The real value to lidar is being able to map all of a forest’s vegetation, even below the treetops. “When you are on the forest floor, you’re never totally in the dark, even if the canopy over your head is really dense.” says Ellis, “Some light always gets through.”

Depending on the strength and frequency of the lidar pulses, some of those beams penetrate through the treetops and bounce off the lower-level vegetation, providing data on the forest structure below the canopy and topographic dimensions of the ground.

And that means it could be possible to pick up on the sub-canopy disturbance of selective logging, perhaps even more cheaply than paying field workers to do the same monitoring by hand.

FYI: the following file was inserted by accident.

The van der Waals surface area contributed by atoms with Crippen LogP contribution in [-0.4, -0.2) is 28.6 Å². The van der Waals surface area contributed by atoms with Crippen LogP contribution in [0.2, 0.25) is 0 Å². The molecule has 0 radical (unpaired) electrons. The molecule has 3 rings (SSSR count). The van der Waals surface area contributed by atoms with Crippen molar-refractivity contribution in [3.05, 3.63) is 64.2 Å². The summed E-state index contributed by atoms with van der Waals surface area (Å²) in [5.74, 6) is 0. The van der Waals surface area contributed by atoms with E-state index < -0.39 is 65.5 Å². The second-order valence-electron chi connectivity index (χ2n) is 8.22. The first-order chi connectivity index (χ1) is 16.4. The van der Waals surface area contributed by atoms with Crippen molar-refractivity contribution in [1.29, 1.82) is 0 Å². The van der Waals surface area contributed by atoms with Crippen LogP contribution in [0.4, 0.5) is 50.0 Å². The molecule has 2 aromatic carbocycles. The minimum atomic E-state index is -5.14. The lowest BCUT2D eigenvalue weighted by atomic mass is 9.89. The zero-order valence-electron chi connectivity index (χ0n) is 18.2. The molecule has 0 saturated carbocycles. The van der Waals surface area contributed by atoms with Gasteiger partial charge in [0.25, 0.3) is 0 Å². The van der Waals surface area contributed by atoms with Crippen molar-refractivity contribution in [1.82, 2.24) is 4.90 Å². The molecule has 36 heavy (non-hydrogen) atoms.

Logging for Carbon

If a tree falls in the woods, it doesn’t matter if anyone hears it — it still releases carbon dioxide. But previous research from the Conservancy’s forest carbon team demonstrated that loggers can greatly reduce emissions with relatively simple changes, a strategy known as reduced-impact logging for carbon (RIL-C). These simple modifications include reducing the width of skid trails or haul roads, leaving hollow trees standing, or felling trees in a specific direction to create less collateral damage.

“In Indonesia, we think that RIL-C strategies can reduce logging carbon emissions by about 40 percent,” says Ellis. “But then the question becomes how do you detect if someone is actually implementing these techniques and how do you measure if there is a reduction in emissions?”